Make it very clear that you’ve tailored this paragraph to a specific company. If you write a bunch of generic clichés, the hiring manager will assume you’ve copied and pasted this paragraph from somewhere else.
This candidate might think they’re a great fit, but no recruiter would agree with them.
Add a Confident Call to Action
Your cover letter isn’t a school essay. You write it with a specific goal in mind: namely, you want the recruiter to take action and call you back.
So make a new paragraph and ask the reader to take action—this is an important and often overlooked element of cover letter structure. This is what a cover letter call to action can look like:
This call to action is confident and professional. See how this candidate makes a specific offer? They haven’t been hired yet, but they’ve already got some ideas on improving the company’s business results.
Look, no one cares. If you can’t explain how you’re going to contribute to the company’s success, you’re not getting hired. Period.
Follow Best Practices in Cover Letter Formatting When Signing Off
It’s time to end your cover letter. Write “Sincerely” (or some other classic business letter closing) and type your name.
It’s also a good idea to repeat your contact information under your signature. If the recruiter wants to contact you straight away, they won’t have to waste their time looking for your phone number or email address.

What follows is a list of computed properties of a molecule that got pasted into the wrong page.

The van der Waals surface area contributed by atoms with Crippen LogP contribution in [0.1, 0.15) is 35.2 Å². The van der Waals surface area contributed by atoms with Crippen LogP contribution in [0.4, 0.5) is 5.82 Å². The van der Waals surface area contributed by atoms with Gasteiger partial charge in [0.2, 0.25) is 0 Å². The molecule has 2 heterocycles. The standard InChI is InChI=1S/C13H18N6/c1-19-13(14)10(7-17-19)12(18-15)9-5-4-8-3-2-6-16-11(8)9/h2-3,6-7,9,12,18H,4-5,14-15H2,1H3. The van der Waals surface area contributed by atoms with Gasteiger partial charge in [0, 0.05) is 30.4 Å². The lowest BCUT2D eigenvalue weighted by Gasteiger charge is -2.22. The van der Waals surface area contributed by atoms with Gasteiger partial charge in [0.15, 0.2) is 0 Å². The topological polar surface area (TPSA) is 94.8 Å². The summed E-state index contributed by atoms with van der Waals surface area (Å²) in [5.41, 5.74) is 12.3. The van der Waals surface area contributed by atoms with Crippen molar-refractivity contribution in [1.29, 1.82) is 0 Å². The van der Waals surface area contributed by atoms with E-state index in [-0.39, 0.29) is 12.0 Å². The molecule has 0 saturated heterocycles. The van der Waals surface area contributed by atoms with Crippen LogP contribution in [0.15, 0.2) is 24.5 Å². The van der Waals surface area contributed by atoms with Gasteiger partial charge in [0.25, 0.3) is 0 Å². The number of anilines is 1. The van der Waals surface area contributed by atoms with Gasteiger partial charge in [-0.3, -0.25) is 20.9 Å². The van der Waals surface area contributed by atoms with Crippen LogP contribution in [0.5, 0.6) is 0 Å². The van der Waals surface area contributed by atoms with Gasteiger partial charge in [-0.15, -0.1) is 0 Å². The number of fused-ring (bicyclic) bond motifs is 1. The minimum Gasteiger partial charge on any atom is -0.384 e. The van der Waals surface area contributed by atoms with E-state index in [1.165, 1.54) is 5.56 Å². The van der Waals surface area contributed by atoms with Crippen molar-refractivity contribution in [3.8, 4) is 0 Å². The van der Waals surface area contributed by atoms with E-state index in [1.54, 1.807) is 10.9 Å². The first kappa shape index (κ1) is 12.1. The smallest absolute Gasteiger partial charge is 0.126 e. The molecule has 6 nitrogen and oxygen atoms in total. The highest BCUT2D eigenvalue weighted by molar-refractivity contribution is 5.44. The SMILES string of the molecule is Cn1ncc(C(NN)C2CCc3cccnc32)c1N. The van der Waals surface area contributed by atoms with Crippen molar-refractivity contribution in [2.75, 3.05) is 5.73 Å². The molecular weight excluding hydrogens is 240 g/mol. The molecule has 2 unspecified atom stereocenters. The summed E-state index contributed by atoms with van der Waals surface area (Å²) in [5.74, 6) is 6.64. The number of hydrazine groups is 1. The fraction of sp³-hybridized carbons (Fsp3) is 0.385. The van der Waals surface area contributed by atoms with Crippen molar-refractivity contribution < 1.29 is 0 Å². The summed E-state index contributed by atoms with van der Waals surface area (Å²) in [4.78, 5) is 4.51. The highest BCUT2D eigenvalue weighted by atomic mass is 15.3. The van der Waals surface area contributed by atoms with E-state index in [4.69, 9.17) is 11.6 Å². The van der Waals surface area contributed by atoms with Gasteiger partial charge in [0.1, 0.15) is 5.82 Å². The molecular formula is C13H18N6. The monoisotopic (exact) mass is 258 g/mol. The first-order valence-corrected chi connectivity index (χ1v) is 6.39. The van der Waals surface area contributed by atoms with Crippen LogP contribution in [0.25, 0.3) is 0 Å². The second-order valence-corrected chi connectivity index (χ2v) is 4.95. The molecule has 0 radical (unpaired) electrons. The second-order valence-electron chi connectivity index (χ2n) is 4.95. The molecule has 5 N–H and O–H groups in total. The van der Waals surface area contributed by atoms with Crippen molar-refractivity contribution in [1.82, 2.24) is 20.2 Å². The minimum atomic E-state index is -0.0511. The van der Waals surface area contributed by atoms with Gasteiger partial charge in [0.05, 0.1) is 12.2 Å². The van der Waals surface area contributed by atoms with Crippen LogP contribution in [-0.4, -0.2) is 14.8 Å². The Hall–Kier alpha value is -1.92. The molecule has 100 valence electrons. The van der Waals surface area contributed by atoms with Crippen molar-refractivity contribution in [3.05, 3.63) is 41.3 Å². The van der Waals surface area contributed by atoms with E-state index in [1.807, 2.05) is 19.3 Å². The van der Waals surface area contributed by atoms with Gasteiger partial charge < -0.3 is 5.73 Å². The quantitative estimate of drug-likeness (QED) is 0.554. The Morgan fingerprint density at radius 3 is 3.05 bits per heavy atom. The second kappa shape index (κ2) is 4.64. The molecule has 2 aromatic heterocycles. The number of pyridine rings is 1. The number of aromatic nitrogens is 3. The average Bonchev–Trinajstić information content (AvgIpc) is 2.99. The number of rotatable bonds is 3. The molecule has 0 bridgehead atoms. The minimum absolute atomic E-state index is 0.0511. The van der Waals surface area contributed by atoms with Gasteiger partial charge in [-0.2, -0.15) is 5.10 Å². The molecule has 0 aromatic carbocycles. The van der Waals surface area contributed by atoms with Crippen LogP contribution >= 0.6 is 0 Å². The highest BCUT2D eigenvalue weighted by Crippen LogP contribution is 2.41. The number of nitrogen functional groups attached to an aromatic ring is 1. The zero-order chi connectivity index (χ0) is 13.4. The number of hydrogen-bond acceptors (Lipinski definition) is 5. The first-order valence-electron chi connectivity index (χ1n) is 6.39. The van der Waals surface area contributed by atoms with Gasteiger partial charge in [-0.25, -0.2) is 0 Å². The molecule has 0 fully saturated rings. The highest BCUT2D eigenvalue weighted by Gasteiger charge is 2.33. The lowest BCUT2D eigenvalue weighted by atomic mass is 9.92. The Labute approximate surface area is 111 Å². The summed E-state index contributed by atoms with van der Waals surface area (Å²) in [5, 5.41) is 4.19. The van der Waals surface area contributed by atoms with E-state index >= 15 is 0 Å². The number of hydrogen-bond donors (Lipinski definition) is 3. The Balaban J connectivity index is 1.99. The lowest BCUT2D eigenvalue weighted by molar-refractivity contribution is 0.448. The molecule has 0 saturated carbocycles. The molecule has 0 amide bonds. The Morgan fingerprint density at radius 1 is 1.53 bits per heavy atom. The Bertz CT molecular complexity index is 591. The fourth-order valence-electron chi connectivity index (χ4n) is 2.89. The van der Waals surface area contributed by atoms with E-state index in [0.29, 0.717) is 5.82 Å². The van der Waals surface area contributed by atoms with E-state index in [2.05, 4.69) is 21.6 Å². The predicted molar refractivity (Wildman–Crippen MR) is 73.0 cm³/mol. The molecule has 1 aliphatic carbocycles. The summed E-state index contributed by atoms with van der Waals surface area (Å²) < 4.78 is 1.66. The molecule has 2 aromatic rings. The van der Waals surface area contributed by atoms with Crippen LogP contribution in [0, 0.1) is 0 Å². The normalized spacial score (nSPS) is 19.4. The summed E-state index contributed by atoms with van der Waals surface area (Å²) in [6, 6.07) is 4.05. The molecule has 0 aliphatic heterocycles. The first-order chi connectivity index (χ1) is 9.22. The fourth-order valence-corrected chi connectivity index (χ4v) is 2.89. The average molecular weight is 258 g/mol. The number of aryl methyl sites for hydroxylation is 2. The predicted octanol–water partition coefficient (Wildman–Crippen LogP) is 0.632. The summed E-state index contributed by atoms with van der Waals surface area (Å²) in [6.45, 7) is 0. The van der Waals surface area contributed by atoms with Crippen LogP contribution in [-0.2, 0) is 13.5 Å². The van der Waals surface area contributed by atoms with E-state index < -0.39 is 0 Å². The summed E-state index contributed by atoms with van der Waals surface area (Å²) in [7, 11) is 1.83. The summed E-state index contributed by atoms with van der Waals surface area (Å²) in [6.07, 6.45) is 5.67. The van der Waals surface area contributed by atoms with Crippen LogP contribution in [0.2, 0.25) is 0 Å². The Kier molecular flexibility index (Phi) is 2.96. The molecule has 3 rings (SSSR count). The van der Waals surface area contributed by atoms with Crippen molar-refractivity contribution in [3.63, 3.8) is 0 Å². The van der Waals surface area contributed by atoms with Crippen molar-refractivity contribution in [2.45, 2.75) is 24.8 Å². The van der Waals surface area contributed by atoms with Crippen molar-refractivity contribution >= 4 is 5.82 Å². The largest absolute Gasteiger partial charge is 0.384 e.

You can also add a P. S. at the very end of your cover letter. For example, you can promise to tell a story about a hard-to-believe achievement. The hiring manager might call you back just to hear the story!
Expert Hint: Before you submit your cover letter, check how long it is. The best length for a cover letter is under one page, so aim for 200–350 words.
Cover Letter Format Isn’t Everything: Don’t Forget Your Resume!
Your cover letter is just a part of your job application. Check out our full guide on how to write a resume or our best resume writing tips to make sure your resume is up to par—otherwise, you won’t get your coveted job!
With ResumeLab’s resume builder you’ll write your resume in a flash. Get specific content to boost your chances of getting the job. Add job descriptions, bullet points, and skills. Improve your resume in our resume builder now.
Nail it all with a splash of color, choose a clean font, highlight your skills in just a few clicks. You’re the perfect candidate and we’ll prove it. Just pick one of 21 resume templates and get started now.
Now you know how to format a cover letter like a pro! The best professional cover letter format consists of the following elements: